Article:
Lee de Winton is the CEO of Sydney Metro Airports (Bankstown and Camden) with a portfolio that includes over 400,000 movements each year, training 2000 pilots annually and supporting a customer base of over 100 companies.
So how did she get there? de Winton tells us that a ‘five year plan’ early on has set her up well, including through her experience in the Navy and Air Force.
She’s served in Afghanistan, Iraq and Sudan in Management, Air Traffic Control and Aviation Safety related roles, at one stage leading an entire base in Afghanistan.
But still being relatively new to the corporate world, she says that networks have been vital in her transition to a CEO position.
Below, she shares more on the importance of networks in her life, both professional and social, as well and why the word ‘no’ is just the start of the negotiation.
de Winton is a finalist in the Corporate category of the Women’s Agenda Leadership Awards.
Our finalists are sharing some awesome career wisdom in these Q&As, as well as more on their back story and leadership journey. See our growing hub for this content here.
Has your career in this field been planned or has it happened by chance? What put you on this path today?
Interestingly, when I was younger I was an absolute slave to a five-year plan. That method served me well in the Royal Navy and into my time in the Royal Australian Air Force, including deployments in Iraq, Sudan and Afghanistan. This role? Well it’s like coming home. My Defence experience, starting as an Air Traffic Controller and ending as the Commanding Officer of an Expeditionary Squadron, responsible for setting up airbases overseas, all appear to have been the foundation for this. My interim role with Qantas Freight provided the insight into multiple customer airlines and large scale P&L – all ending up here.
What are you working on right now that’s got you really excited?
This is a question that is difficult to answer without an excessive amounts of excitement.
I am in the role of CEO Sydney Metro Airports and am responsible for Bankstown and Camden Airports. These are two of the most important General Aviation airports in Australia, with the majority of the Emergency Service Air assets, 180 business on both and a combined annual light movement total of approximately 400,000 movement per year.
My airports train over 2000 pilots per year, many of which will go onto airline roles, making holidaymakers dreams come true. But even better is our future. Under the Ownership of First State Super these airports are on track to be rejuvenated into larger areas of employment to meet the needs of a growing Western Sydney Community.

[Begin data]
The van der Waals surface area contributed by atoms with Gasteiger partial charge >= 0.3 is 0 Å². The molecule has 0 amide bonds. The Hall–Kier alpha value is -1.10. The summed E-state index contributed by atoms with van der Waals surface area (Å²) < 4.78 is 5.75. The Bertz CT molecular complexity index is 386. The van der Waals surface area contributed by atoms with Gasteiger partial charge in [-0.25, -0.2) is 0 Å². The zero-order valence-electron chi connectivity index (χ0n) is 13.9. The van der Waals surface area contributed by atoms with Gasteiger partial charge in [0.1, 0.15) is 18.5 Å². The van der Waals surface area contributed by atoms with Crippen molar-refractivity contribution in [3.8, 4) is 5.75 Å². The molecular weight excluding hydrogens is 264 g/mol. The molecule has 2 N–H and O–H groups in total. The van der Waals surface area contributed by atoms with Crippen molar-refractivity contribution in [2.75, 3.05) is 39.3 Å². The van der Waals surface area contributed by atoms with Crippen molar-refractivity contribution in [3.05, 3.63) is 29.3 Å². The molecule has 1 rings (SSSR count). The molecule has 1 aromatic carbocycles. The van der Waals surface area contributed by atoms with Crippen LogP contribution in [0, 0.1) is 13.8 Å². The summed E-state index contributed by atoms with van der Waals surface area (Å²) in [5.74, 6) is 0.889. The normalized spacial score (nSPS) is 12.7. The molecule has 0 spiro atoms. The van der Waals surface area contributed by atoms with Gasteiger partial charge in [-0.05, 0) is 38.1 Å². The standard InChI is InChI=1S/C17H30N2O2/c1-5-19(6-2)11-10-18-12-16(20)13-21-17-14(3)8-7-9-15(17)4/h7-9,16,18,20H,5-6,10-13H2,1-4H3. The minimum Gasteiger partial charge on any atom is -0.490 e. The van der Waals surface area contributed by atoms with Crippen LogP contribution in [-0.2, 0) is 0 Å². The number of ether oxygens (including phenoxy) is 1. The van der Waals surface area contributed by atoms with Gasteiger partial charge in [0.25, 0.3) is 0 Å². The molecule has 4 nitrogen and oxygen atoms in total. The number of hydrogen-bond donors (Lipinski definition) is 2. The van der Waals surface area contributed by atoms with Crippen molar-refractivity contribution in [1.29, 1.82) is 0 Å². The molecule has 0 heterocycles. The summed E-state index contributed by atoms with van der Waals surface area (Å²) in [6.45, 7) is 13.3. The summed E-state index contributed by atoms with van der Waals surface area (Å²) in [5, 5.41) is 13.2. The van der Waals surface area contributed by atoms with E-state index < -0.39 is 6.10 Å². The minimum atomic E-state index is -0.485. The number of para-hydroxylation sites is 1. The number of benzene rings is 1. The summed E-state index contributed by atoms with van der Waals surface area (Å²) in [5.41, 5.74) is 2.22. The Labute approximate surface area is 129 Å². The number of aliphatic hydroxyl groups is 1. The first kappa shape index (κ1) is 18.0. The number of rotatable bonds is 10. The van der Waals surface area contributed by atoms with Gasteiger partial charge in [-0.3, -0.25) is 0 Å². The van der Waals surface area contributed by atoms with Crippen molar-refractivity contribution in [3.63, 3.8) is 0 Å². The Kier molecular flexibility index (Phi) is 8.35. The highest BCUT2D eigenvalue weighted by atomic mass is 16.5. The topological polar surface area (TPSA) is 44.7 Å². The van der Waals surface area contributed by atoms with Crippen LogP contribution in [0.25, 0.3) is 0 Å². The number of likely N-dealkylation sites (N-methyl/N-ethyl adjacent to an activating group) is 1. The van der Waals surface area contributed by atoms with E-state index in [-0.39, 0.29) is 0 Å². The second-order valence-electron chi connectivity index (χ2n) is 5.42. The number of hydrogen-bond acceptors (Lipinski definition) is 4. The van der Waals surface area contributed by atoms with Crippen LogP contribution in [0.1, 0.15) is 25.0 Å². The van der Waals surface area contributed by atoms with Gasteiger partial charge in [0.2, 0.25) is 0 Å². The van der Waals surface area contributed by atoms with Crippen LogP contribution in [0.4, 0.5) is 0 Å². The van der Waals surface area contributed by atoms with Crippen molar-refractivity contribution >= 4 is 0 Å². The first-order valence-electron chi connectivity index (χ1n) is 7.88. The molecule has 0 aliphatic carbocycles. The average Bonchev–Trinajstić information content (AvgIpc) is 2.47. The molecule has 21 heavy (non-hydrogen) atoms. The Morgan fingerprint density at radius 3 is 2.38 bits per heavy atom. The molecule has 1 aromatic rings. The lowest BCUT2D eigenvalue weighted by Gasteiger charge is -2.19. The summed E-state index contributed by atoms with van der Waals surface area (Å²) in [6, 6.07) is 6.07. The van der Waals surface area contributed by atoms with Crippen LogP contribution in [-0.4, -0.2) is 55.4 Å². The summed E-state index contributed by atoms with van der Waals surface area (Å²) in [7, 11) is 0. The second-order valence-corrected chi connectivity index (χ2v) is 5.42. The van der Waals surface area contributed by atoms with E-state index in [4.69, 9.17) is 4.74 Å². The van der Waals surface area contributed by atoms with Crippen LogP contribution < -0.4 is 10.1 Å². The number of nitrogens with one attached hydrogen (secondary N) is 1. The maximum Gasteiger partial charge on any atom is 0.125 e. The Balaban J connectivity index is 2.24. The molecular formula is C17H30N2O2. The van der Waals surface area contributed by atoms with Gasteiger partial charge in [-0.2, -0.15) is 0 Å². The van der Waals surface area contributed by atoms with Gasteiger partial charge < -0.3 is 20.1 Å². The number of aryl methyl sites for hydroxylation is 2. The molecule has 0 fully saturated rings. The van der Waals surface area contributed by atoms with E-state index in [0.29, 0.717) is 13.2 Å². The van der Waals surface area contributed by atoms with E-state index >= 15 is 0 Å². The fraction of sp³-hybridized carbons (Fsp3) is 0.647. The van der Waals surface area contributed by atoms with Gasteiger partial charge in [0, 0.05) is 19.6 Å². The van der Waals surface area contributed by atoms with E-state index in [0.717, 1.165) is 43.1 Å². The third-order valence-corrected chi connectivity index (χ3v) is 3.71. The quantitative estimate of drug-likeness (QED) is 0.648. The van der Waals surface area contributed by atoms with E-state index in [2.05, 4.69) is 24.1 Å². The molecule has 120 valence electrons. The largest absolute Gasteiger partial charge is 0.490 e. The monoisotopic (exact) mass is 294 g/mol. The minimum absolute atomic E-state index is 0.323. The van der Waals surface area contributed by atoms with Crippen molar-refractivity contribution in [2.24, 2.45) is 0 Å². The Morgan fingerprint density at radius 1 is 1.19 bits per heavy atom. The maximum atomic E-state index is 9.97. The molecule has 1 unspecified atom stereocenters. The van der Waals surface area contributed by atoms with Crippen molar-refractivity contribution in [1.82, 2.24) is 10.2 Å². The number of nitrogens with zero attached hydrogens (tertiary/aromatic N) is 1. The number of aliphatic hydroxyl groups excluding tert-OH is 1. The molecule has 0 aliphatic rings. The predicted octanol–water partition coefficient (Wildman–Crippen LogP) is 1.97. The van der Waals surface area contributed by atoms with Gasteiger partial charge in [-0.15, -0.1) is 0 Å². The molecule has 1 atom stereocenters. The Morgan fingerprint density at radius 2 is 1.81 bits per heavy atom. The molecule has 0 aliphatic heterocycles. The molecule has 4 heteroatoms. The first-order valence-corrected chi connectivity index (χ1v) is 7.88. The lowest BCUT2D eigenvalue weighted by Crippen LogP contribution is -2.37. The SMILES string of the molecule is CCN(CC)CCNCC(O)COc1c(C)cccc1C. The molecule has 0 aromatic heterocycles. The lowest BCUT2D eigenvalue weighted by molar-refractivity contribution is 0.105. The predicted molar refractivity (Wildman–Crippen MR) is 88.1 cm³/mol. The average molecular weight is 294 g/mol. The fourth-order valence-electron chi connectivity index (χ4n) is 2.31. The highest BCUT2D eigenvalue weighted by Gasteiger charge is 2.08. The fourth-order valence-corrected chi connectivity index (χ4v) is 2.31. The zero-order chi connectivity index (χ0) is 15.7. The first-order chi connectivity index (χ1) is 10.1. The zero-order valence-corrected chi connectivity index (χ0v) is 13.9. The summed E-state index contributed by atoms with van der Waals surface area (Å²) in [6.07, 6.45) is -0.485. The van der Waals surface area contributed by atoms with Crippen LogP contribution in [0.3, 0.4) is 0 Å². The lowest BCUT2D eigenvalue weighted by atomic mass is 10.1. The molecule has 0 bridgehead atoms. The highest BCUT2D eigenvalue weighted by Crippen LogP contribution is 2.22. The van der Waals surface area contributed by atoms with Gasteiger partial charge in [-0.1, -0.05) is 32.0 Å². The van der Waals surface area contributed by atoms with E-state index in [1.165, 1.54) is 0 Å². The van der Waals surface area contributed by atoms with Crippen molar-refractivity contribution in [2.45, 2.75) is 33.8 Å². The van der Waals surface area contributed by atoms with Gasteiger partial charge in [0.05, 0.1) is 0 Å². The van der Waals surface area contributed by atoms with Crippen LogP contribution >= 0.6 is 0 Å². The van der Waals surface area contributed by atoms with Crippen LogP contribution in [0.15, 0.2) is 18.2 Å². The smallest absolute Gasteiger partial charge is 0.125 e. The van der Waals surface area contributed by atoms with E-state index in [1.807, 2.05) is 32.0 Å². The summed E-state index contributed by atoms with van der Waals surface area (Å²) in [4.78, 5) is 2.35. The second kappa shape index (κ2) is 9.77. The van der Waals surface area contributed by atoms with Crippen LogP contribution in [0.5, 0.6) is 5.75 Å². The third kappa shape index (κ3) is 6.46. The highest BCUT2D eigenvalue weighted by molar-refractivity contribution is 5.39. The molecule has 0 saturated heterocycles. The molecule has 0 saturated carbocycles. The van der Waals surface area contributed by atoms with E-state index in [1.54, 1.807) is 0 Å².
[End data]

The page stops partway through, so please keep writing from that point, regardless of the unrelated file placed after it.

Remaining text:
However, what’s first is a new Police Aviation Support Branch Headquarters that commenced construction approximately six weeks ago and will open mid 2020. It really doesn’t get more exciting.
What’s a key issue facing women in your profession or line of work right now?
Similar to many of these professions, gender (and cultural) equality is always a hot topic. What I do like to see is how the women in these roles already are reaching out to help others with the organisation such as the Australian Airports Association and Royal Aeronautical Society commencing formal mentoring programs to assist. Well done to those organisations and others doing this work.
The best tip you’ve been given in your career?
For me is that ‘no is just the start of the negotiation’. I have been brought up by a fiercely Scottish mother, who raised me to have a voice and to try and ensure it’s correctly/appropriately heard.
How have mentors, sponsors or some other kind of support system aided your career, if at all?
For me, mentors were very unofficial in Defence. It tended to be around keeping in touch with previous bosses and asking their advice, noting there is always a Chain of Command consideration.
Nearly five years later, I love my network, friends and mentors and am grateful for their help.
Being relatively new to a Corporate environment, there are always going to be questions that I have no answers for; there are times I’ll need advice and there are times I will need to just run my thoughts over another sense check. I have an amazing group of people that provide all of that. And I hope I provide the same for them.
As well as your career, what other priorities do you juggle?
I don’t have a large family in Australia, so don’t have much direct juggling to do. My parents are overseas and my herding of those amazing people only happens for four months every year. One could say that is more than enough!
How do you manage your wellbeing and stay at the top of your game?
I manage my wellbeing by investment in my amazing group of girlfriends here in Sydney. I am originally from Scotland and when I first arrived in Australia it was unusual not to have a history here, but that feeling is long gone. I am lucky to have this exceptional network that I cherish, and when they read this – they will all know who they are. Thanks ladies!
Where do you currently get news and info regarding your industry and career?
Industry and career information specifically comes from a variety of sources including The Australian, Australian Aviation and the Australian Airport Association. But for business information then the AFR is a daily must-do with the Women’s Agenda e-mail arriving conveniently at lunch time!
Got a business or career book or podcast you’d recommend?
For anyone considering a career change try ‘How Green Is Your Parachute?’